09-04-2017, 09:14 AM
Join Date: Sep 2017
How to Replace A/C Clutch coil on 2005 Forenza
Here is my experience and I hope it helps somebody, down the road.
How to replace the A/C clutch coil on a 2005 Suzuki Forenza.
Pay somebody to do it.
First, verify that the coil is bad, a good coil will have a very low resistance ~ 6 ohms A bad one will most likely be open. You can also check that the relay is closing by removing it and reinstalling it. (Car should be running for this test) If the A/C driver detects all inputs are correct, the relay will click as you install it. You can also check for 12Vdc at the connector. It’s a two wire connector so the Black is ground and the Green stripe is the 12Vdc.
Now that you have determined that the coil is bad, you need to find a good one. In my area AutoZone was the only parts store to even list it. Not in-store but available in like 2 hours from a local hub. At under $30 it was a no brainer.
When you stop in at the store to pick up the part, you might as well go ahead and loan every tool they have that is even remotely related to A/C repair. Well almost. You will for sure need at least two of their kits. One has the two jaw puller for the pulley and the other has the remover and installer for the clutch. I would recommend you also get a 2 or 3 jaw puller that has flat tangs to get behind the coil. They also have a special tool to hold the clutch in place while you loosen the nut. (I couldn’t make this work for me but you might have better luck?)
Speaking of tools, here is a list of what you are going to need:
a) Complete set of ¼” drive metric sockets, ratchet and T-handle
b) Complete set of metric wrenches
c) 8” adjustable wrench
d) Small pry bar or larger flathead screwdriver
e) Stubby and 6” phillips screwdrivers
f) Small (ball peen ) hammer.
g) 4” long ¼’ socket extension
h) C clip pliers with straight and offset ends.
i) A light crayon or chalk. (Something to make a mark with )
j) Feeler gauges
Start by raising the passenger front as far as you safely can. Use emergency brake and block tires. Remove the passenger front tire. Remove every black piece of plastic you can find in this area. There are various fasteners, nuts, pushlocks and screws to keep track of. Start with the air cleaner filter and filter housing. Continue on to the splash guard inside the wheel well, the splash guard under the radiator and the moisture separator box with the snorkel. (I missed that one until much later) After removing all this stuff you will have a nice unobstructed view of the A/C compressor. Disconnect the clutch coil wiring connector.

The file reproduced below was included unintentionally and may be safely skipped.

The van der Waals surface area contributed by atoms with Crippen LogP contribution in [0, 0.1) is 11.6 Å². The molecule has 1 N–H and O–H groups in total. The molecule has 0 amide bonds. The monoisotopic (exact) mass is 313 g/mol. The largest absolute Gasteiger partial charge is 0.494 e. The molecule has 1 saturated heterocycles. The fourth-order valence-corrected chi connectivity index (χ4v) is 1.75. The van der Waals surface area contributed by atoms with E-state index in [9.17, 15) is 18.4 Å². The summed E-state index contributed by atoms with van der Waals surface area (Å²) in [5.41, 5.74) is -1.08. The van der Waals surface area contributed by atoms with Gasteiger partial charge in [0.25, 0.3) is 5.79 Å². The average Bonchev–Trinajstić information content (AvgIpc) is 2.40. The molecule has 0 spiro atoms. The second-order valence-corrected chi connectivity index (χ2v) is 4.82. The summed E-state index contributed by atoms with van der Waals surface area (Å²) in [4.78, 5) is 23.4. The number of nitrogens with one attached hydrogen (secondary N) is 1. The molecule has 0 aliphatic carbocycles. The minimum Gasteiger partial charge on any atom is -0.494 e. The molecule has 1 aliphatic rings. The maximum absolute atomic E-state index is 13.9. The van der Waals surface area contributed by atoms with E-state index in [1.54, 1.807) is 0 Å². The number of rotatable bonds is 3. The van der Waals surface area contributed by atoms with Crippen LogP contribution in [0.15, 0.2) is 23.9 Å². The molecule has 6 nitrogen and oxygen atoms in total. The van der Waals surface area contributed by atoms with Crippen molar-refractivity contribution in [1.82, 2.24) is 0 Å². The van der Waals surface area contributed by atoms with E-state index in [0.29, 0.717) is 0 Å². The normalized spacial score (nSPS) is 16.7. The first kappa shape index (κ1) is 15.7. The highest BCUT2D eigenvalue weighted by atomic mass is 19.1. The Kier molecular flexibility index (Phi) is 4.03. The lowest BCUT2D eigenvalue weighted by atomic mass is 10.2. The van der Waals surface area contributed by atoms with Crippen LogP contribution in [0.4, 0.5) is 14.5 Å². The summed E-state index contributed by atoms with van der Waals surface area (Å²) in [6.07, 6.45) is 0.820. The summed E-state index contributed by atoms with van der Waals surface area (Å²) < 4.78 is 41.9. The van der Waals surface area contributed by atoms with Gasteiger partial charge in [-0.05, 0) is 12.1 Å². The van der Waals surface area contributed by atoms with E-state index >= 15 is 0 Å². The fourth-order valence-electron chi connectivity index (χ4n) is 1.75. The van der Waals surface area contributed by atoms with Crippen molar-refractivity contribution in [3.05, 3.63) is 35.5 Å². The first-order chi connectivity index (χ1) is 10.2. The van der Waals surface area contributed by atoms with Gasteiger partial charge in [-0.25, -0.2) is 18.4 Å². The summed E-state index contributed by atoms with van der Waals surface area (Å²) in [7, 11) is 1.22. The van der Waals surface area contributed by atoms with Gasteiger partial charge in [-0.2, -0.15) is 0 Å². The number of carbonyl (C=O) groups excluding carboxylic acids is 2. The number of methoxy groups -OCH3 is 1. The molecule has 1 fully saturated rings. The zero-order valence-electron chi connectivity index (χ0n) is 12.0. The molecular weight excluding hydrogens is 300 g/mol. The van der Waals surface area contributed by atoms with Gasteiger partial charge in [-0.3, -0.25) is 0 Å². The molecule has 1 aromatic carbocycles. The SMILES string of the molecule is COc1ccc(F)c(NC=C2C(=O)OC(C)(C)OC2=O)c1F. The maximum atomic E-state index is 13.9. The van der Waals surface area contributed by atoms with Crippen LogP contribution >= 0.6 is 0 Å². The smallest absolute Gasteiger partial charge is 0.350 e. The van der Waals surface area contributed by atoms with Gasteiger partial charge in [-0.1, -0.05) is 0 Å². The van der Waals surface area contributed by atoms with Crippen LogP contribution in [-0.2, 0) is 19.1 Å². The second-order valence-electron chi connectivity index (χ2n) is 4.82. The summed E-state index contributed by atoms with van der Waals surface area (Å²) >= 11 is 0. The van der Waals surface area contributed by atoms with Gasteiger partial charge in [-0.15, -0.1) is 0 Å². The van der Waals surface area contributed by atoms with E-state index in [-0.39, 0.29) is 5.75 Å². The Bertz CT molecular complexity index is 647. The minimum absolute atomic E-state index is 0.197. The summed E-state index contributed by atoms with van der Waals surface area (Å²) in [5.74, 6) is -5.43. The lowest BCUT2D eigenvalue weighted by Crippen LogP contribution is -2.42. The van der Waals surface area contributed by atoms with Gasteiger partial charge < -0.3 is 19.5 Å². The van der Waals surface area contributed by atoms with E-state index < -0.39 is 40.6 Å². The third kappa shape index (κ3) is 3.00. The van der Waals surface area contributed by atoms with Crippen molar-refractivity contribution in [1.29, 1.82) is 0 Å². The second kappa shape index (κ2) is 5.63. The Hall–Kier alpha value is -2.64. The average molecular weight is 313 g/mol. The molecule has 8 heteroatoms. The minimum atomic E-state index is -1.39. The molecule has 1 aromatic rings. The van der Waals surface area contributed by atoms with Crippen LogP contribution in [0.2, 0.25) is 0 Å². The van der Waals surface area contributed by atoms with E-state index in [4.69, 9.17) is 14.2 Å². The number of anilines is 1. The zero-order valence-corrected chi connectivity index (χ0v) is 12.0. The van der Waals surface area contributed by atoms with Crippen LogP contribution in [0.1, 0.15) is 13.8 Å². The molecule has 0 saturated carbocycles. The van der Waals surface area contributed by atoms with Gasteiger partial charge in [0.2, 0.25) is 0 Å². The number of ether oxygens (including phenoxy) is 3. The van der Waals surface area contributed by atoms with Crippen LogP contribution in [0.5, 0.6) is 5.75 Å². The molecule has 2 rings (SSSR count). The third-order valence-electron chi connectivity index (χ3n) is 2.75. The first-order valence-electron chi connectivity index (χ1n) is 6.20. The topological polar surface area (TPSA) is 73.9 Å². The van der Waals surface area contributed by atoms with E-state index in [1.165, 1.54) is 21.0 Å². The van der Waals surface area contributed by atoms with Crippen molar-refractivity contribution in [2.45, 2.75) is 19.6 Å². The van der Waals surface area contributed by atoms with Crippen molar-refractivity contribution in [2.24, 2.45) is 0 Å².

Remove the serpentine belt. Use an appropriate sized wrench to turn the autoadjuster clockwise to release the tension on the belt. Slide belt off the A/C pulley.
Check pulley for play and unusual noises from the bearing. The pulley should spin freely, but not TOO freely.
Remove nut that is securing the clutch in place. This is where the special tool is supposed to be handy. I was not able to use the tool because the aforementioned separator box was still in my way. I was able to remove the nut by gently striking the handle of the socket wrench while holding the clutch in place with my other hand. Using the appropriate remover tool set, remove the clutch. There may be shims (washers) inside the clutch post but I didn’t find any in mine. Note: There was a key on mine that stayed with the clutch.
Remove the C-clip that is holding the pulley in place. This was a pain for me because of the separator box. The straight nosed C-clip tool would probably work better than the offset one. Using the special A/C pulley 2 jaw puller, remove the pulley. Note: there is an insert that fits into post on the A/C compressor and greatly improves success in removing the pulley.
Once you have the pulley removed you can remove the coil. Before you remove it, mark where the connector lines up on the compressor. There are a number of places that the connector can go and only one of them works with your wiring harness. I’m sure there is a tool for the actual coil removal, but I didn’t have it. A flat tang, 2 or 3 jaw puller might work. I ended up using a large flat screwdriver and slowly, carefully pried back and forth from side to side until it popped off. There are hard points on the compressor that I swear are for doing just this.
Reverse the process to reinstall everything.
I’m sure there’s a tool for reinstalling the coil, but I couldn’t find it. I ended up using a 4” long ¼” extension and carefully tapped on the metal inner ring of the coil. If you have a set of large sockets, you might find one that would work for this. Make sure to orient the connector before you start the tapping process. Use EXTREME caution that you don’t hit the actual coil. Work all around, a little at a time. The coil seats flat against the compressor so you just keep going until you feel it hit bottom. Note: This is when I finally removed the separator box.
Reinstall the pulley. This goes far enough to allow you to install the C-clip.
Reinstall the clutch. There is a tool for this in the kit. Once you get close to the pulley face, start checking the gap with the feeler gauges. There is a spec for this but I wasn’t able to find it. I just kept adjusting until clutch just touched the pulley, and then I backed it off a few thousands.
Install the nut. Again I just tapped the socket wrench a few times to seat it.
Connect the clutch coil wiring connector to the coil.
Reinstall the serpentine belt.
If you feel safe, you can start the car and see if the A/C clutch will now engage. Mine did and I let out a few happy WOOPS. Turn off car.
Reinstall all the plastic parts in reverse order. Separator box, wheel well splash, radiator splash, air filter housing, air filter and cover.
Install tire and lower car.
If you hadn’t tested it earlier, you should do so now. Hopefully your A/C is now working and you are enjoying the cool air.